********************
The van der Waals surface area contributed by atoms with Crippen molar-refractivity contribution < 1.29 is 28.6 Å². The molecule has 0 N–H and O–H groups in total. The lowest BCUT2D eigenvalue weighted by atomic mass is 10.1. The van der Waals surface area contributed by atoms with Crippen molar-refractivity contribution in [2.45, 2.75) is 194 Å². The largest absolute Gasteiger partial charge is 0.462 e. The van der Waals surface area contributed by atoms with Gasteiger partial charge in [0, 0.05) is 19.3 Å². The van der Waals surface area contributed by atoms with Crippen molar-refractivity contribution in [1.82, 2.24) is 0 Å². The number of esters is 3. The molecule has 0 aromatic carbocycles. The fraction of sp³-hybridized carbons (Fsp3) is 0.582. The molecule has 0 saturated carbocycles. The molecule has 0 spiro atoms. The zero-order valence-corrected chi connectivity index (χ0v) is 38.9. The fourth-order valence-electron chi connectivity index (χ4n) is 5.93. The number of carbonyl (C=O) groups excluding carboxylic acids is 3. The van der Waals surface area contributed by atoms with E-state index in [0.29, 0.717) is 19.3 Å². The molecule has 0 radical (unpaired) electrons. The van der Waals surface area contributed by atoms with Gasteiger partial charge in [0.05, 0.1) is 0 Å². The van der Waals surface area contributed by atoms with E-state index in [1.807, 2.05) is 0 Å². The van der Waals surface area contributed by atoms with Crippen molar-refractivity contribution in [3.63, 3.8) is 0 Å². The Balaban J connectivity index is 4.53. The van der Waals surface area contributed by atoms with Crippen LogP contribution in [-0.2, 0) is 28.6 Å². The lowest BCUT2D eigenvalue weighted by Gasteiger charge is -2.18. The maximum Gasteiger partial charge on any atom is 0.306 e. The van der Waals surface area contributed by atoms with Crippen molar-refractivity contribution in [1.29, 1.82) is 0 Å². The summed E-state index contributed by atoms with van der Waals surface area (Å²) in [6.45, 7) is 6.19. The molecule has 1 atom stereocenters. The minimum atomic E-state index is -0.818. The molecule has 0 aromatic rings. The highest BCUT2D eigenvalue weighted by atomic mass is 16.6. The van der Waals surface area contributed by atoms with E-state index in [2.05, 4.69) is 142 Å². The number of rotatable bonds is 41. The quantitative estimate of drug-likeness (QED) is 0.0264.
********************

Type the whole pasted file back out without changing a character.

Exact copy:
The van der Waals surface area contributed by atoms with Crippen molar-refractivity contribution < 1.29 is 28.6 Å². The molecule has 0 N–H and O–H groups in total. The lowest BCUT2D eigenvalue weighted by atomic mass is 10.1. The van der Waals surface area contributed by atoms with Crippen molar-refractivity contribution in [2.45, 2.75) is 194 Å². The largest absolute Gasteiger partial charge is 0.462 e. The van der Waals surface area contributed by atoms with Gasteiger partial charge in [0, 0.05) is 19.3 Å². The van der Waals surface area contributed by atoms with Crippen molar-refractivity contribution in [1.82, 2.24) is 0 Å². The number of esters is 3. The molecule has 0 aromatic carbocycles. The fraction of sp³-hybridized carbons (Fsp3) is 0.582. The molecule has 0 saturated carbocycles. The molecule has 0 spiro atoms. The zero-order valence-corrected chi connectivity index (χ0v) is 38.9. The fourth-order valence-electron chi connectivity index (χ4n) is 5.93. The number of carbonyl (C=O) groups excluding carboxylic acids is 3. The van der Waals surface area contributed by atoms with E-state index in [0.29, 0.717) is 19.3 Å². The molecule has 0 radical (unpaired) electrons. The van der Waals surface area contributed by atoms with Gasteiger partial charge in [0.05, 0.1) is 0 Å². The van der Waals surface area contributed by atoms with E-state index in [1.807, 2.05) is 0 Å². The van der Waals surface area contributed by atoms with Crippen molar-refractivity contribution in [3.63, 3.8) is 0 Å². The Balaban J connectivity index is 4.53. The van der Waals surface area contributed by atoms with Crippen LogP contribution in [-0.2, 0) is 28.6 Å². The lowest BCUT2D eigenvalue weighted by Gasteiger charge is -2.18. The maximum Gasteiger partial charge on any atom is 0.306 e. The van der Waals surface area contributed by atoms with Crippen molar-refractivity contribution in [1.29, 1.82) is 0 Å². The summed E-state index contributed by atoms with van der Waals surface area (Å²) in [6.45, 7) is 6.19. The molecule has 1 atom stereocenters. The minimum atomic E-state index is -0.818. The molecule has 0 aromatic rings. The highest BCUT2D eigenvalue weighted by atomic mass is 16.6. The van der Waals surface area contributed by atoms with E-state index in [2.05, 4.69) is 142 Å². The number of rotatable bonds is 41. The quantitative estimate of drug-likeness (QED) is 0.0264.